Saturday rolls around quicker each week. I’m going to start buying stuff for Halloween soon. But until then, I’ve got part 2 of my horror short story A Snap of the Fingers.
Think I said this last time, but Snap is one of my favourites. It’s probably the one that makes me feel most uncomfortable, but that might just be because the protagonist is a child of a similar age to my son.
Last time, SETH ROGERS was going into hospital to visit someone. You can read the last part HERE. Now, carry on the story today…
The light was bright in here, much brighter than the corridor, and Seth squinted momentarily while his eyes adjusted. He allowed his dad to lead him over to the bed. Seth closed his eyes completely; he didn’t want to see. He could hear the ping of a machine somewhere to his right. The smell of antiseptic was strong and tickled the back of Seth’s throat. He covered his mouth as he coughed.
“Open your eyes mate,” his dad said, placing a hand on his shoulder.
Seth opened his eyes.
His mum lay in front of him. She looked far more than her forty years; her eyes were half open, her cheekbones protruded, and her skin held a grayish tinge. Wires came from somewhere in her chest and connected to the monitor that was pinging. Her chest rose and fell slowly, matched by the rasping breaths she took.
Seth looked away. He didn’t want to remember his mum like this; her hair was gone. She’d always had such beautiful hair. Seth remembered the times he would spend running a brush through it as they watched TV. Sometimes he would plait it. In fact he had become quite the expert, creating ladders, spirals and crowns in her dark, auburn hair.
But that had stopped when she fell ill. Over time, the hair had fallen out, leaving her with an almost bald head, save from one or two wispy strands at the front.
No more plaits. No more anything.
She reached a hand out towards her son. The fingers were those of a much older lady. Not his mum. When she spoke, her voice was quiet, almost inaudible.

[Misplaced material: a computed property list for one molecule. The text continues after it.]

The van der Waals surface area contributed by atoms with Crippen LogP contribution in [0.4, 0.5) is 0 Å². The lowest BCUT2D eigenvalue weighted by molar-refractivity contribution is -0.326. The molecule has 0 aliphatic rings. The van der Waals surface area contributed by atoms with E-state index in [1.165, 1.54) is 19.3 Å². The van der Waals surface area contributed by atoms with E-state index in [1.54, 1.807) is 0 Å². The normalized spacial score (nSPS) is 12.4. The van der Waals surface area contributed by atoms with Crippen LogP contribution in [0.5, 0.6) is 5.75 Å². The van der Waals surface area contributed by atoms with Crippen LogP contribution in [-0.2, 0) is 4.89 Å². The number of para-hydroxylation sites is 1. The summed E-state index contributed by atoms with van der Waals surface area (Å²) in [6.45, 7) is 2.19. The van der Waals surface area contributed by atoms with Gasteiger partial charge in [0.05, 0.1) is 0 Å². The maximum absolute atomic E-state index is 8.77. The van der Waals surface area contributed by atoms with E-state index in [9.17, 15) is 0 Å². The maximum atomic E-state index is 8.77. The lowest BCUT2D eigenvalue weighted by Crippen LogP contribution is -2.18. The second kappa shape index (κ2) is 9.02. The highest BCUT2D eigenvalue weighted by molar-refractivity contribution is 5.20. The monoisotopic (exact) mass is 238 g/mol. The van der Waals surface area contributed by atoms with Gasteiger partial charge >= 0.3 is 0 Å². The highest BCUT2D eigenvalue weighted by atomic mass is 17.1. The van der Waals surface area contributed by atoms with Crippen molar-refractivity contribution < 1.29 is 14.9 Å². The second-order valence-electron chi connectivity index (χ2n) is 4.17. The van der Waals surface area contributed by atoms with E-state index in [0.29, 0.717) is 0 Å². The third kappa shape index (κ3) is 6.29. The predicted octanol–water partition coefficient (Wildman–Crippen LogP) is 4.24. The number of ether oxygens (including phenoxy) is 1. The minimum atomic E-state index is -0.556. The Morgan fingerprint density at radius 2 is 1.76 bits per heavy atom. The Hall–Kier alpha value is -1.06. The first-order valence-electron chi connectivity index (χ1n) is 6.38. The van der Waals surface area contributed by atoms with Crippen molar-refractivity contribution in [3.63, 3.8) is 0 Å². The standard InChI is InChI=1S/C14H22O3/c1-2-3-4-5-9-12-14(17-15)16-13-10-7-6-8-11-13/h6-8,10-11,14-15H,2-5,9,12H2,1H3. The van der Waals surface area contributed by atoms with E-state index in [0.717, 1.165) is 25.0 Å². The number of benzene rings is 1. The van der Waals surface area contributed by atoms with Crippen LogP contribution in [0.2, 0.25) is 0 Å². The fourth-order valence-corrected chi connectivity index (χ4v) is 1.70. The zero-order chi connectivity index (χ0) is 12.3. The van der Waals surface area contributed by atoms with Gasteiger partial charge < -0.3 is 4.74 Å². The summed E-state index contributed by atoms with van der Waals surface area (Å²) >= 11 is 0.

“Seth, hold my hand.”
Seth continued to look away.
“Please, Seth.” She started to cry. Her stick-thin arm lowered to the bed, and she stretched out her fingers towards him.
“Seth.” His Dad’s voice was gentle yet firm.
Seth spun on his heels, and ran out of the room, slamming the door as he went. It was a few moments before he heard the door open and his dad’s voice calling to him, but by then, he had turned a corner and was still running.
He continued running until he had turned down several more corridors. As he approached a door, Seth slowed and opened it. Stepping inside, he closed the door. The room was dark, but Seth could make out cupboards and chairs, and he sagged to the floor in the far corner. He hugged his knees to his chest, and began to cry.
When he had cried for several minutes, he raised his head and wiped his eyes. He could hear his dad calling his name somewhere outside, but he had no desire to go back to see his mum. Not yet. As he sat in silence, Seth heard the door handle begin to turn. He pressed himself further into the shadows and hugged his knees tighter. There was a glimpse of light from the corridor as the door opened and then closed. Someone had stepped inside, but Seth could not see who it was.